The market is usually fickle about earnings. It is always a case of what have you done for me lately. AAPL is now no exception. When the future always looked brighter, the name would rally day after day. Now the stock is really in a tail spin. Instead of talking about $500 as a buy point, that number is $50 out of the money. That does not stop the AAPL faithful, and a look at the implied volatility after earnings in this case might be helpful.
Goldman put out a comment prior to earnings season, which was something that I happened to agree with. It basically pointed toward the fact that, while the VIX was overpriced relative to market movement, it didn't mean the component parts IV's were necessarily overpriced. Their main point was that it might not make sense to sell premium in individual names; in fact, they might be a buy. At the same time, SPX IV is probably still a sale. Something that might confirm the low SPX expectations are the overall flat VIX curve and the low JCJ (CBOE Correlation Index). Let's quickly break down the trade
While we could sit and debate by how much the VIX is overpriced, and whether it should be trading below 10 (maybe it should), one thing we can't debate is where forward values are pricing VIX movement. Forward values, represented in the futures, are the smart money's guess as to where volatility is heading. The answer is, at a minimum, nowhere, and could be down. On a day when the VIX managed to eke out a small gain, take a look at what the VIX futures curve did?
One of the first things we try to convey in the Pit Report each day is what the volatility markets are doing. There is always room to discuss a stock going up or down, but volatility study is one of the places we help our clients the most. A day like today is the perfect example. The reason being, of course, is what the numbers say, and what is really happening can be two different things. For instance, the closing number on the VIX today was 12.58, up about .12 on the day. At first glance, that is the volatility up slightly on a day when the market hit another short term high with the SPX just an open away from 1500. Those seem to be two contradictory things.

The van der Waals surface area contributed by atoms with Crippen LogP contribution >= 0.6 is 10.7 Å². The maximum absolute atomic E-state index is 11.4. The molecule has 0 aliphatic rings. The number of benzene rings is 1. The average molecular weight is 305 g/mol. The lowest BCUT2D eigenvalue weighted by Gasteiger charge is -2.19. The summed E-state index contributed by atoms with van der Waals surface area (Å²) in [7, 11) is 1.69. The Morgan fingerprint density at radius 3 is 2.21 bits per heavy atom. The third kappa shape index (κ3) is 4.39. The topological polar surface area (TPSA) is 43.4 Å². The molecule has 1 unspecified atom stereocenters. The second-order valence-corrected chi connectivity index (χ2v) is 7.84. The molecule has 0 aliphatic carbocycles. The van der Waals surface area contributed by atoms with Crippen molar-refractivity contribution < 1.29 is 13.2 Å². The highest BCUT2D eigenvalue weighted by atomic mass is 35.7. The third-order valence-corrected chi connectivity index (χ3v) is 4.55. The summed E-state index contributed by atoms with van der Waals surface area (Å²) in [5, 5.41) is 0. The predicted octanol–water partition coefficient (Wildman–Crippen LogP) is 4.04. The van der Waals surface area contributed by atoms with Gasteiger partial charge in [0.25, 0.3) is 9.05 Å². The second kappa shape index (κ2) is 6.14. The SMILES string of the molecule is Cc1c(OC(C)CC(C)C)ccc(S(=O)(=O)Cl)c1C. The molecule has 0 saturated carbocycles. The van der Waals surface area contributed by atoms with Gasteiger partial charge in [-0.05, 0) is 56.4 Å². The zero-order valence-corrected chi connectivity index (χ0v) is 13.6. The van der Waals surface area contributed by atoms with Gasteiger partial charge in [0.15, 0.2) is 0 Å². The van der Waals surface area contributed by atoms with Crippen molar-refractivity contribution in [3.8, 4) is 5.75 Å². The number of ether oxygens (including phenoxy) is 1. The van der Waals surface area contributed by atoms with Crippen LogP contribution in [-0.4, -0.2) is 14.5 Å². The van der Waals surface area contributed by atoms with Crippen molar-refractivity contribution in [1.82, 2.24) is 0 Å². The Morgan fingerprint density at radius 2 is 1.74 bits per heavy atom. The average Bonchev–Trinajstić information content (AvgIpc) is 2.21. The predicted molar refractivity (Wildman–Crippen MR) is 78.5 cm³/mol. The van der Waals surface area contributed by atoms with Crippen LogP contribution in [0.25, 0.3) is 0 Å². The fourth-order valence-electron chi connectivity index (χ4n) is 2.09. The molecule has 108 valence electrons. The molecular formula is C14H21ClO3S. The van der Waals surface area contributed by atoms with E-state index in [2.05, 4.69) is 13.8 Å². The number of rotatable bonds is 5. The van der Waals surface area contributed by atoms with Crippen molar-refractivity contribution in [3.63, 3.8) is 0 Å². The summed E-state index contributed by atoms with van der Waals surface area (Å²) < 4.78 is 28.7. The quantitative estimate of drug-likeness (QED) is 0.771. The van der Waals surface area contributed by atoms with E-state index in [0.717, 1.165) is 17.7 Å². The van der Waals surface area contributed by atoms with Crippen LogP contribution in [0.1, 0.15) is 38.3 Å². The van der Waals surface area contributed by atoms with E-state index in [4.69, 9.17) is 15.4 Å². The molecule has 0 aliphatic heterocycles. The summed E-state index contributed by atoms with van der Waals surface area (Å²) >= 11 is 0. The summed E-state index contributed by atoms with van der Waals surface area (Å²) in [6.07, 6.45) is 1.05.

I don’t want to pooh pooh the rally we have had recently. After 3 years or so of the governments from both sides of the Atlantic trying to “manage” the economy, some of the shackles are starting to break off. Europe does not even make front page news anymore, as the Euro is making some short term highs. Mario should thank Ben. Most, if not all, of the economic data has been improving, as houses are selling, and most businesses are generating decent earnings. With the super low interest rates and giant chunks of liquidity from the Fed the US is set to grow. I don’t know what Ben is going to do with his big balance sheet, but I guess he will figure that out. One stumbling block remains, and that is level of spending by the US government. The
As I speak to traders, many lament the lack of volatility anywhere in the stock market. Especially as the VIX hits new lows, I point them towards other markets. As recently as mid December, the GVZ, the VIX of GLD, was trading at the lowest levels we have seen since the listing of GLD options. One might think that with the VIX at 5 year lows that the GVZ would also be at all time lows:
Some big dough got together and started to bang their heads together about DELL. I use a DELL computer and it works just fine. Personally I don’t like working on an iPad thingy and looking at the market full time on one of those gizmos would leave me with less than the one eye I have that works. Clearly I am in the minority since the consumer is not buying as many made to order Dells as they once did. Michael Dell made billions taking the company public and he no doubt will make billions taking it private but $13 bucks per share won’t fly. It would have to be more than $14 at least since DELL is sitting on all that cash.
We have spent a lot of time in this blog chronicling the movement in Facebook. I think the stock has been a really good trader except of course for the $38 buyers on the IPO. It feels like nobody wanted the stock at $19 either because all the initial investors were getting out. Some did for sure as was reported today but by and large there is a big group of holders not quite ready to hit the bricks yet. The lockup expiration dates have been the great buying opportunities of the year for this name. I guess the point is that when things are telegraphed this well in advance they are generally not what they seem?